Vehicular assault is a form of assault that involves the use of a vehicle to cause another person harm or threaten him or her with harm. The crime of vehicular assault often accompanies other traffic offenses. For instance, if a driver acts recklessly by operating a vehicle at an excessive speed and injures a pedestrian or another driver in the process, he or she may be liable for both reckless driving and vehicular assault. Other common traffic offenses that may lead to vehicular assault charges include driving while under the influence and driving without a license.
Addressing Vehicular Assault
Not all states provide for a separate crime of vehicular assault. In some states, whether or not an individual was injured during a traffic offense is a factor that is considered in evaluating the level of punishment that the perpetrator should receive. In these circumstances, vehicular assault is considered an aggravating factor rather than a separate crime. Often, a victim will also have a remedy in civil court to sue the driver for damages he or she experienced as a result of the driver’s actions, including property loss, medical expenses, pain and suffering, or lost wages.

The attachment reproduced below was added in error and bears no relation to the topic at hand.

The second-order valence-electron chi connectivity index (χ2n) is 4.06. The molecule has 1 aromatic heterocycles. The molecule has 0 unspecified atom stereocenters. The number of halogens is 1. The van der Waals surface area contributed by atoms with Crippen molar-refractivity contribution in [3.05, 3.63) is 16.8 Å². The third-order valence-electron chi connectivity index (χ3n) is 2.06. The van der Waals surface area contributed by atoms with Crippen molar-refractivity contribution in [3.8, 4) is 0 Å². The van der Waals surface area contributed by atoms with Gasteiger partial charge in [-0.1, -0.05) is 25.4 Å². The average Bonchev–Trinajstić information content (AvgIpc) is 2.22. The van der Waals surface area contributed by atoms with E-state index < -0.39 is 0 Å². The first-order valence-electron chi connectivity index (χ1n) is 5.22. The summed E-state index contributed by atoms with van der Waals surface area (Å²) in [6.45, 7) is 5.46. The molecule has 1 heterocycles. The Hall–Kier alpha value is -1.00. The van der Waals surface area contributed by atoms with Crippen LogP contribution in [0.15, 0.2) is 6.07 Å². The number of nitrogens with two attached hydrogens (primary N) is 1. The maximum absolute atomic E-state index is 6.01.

A Separate Offense or an Aggravating Factor
Only some states charge vehicular assault as a separate offense, while others consider it an aggravating factor.
In other states, vehicular assault may be punished as a separate criminal offense. Often, the injury incurred must be severe for the crime of vehicular assault to be charged. States that have passed statutes criminalizing vehicular assault include Colorado, New York, and Oregon, among others. In these states, for instance, a driver who gets behind the wheel after drinking a significant amount of alcohol would be charged with DUI, while a driver under similar circumstances who also injures another person would be charged with both DUI and vehicular assault.
It is also important to remember that causing injury to another person is treated differently under criminal traffic laws than causing the death of another person. If a driver’s reckless actions result in death, vehicular homicide would be charged instead of vehicular assault.
Punishment for Vehicular Assault
In most cases, vehicular assault results in at least some jail time.
States vary as to whether they categorize vehicular assault as a felony or a misdemeanor. In many states, if the vehicular assault results in serious bodily harm, or is the product of driving under the influence, the driver may be charged with a felony. This can result in several years of prison time and significant fines. If the consequences of the assault are less severe, a driver’s charge may be reduced to a misdemeanor. In most circumstances, however, a charge of vehicular assault will result in some form of jail time.
Since a driver who commits a vehicular assault represents a threat to the safety of other drivers and pedestrians, a common punishment for vehicular assault is the temporary suspension of the driver’s license. Depending on the circumstances that led to the charge, the driver may be required to undergo remedial classes or pay certain fines in order to have his or her license reinstated.